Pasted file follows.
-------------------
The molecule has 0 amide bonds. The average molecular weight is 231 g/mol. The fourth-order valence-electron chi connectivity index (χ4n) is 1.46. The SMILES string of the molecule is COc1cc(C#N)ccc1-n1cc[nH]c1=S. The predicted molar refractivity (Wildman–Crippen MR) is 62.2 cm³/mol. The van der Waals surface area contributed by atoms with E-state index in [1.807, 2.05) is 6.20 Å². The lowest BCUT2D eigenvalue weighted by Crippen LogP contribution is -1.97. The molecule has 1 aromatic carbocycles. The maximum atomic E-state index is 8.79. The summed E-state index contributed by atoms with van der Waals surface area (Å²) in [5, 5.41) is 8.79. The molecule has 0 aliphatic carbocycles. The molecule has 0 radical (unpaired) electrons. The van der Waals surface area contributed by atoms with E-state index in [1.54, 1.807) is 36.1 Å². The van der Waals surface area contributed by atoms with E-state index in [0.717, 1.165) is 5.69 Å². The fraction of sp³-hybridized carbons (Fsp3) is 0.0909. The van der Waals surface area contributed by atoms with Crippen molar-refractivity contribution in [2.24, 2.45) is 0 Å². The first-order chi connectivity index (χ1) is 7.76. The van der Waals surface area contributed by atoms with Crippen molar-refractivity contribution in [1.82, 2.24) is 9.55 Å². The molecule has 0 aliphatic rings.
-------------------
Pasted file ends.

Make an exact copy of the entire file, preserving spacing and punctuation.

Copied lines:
The molecule has 0 amide bonds. The average molecular weight is 231 g/mol. The fourth-order valence-electron chi connectivity index (χ4n) is 1.46. The SMILES string of the molecule is COc1cc(C#N)ccc1-n1cc[nH]c1=S. The predicted molar refractivity (Wildman–Crippen MR) is 62.2 cm³/mol. The van der Waals surface area contributed by atoms with E-state index in [1.807, 2.05) is 6.20 Å². The lowest BCUT2D eigenvalue weighted by Crippen LogP contribution is -1.97. The molecule has 1 aromatic carbocycles. The maximum atomic E-state index is 8.79. The summed E-state index contributed by atoms with van der Waals surface area (Å²) in [5, 5.41) is 8.79. The molecule has 0 aliphatic carbocycles. The molecule has 0 radical (unpaired) electrons. The van der Waals surface area contributed by atoms with E-state index in [1.54, 1.807) is 36.1 Å². The van der Waals surface area contributed by atoms with E-state index in [0.717, 1.165) is 5.69 Å². The fraction of sp³-hybridized carbons (Fsp3) is 0.0909. The van der Waals surface area contributed by atoms with Crippen molar-refractivity contribution in [2.24, 2.45) is 0 Å². The first-order chi connectivity index (χ1) is 7.76. The van der Waals surface area contributed by atoms with Crippen molar-refractivity contribution in [1.82, 2.24) is 9.55 Å². The molecule has 0 aliphatic rings.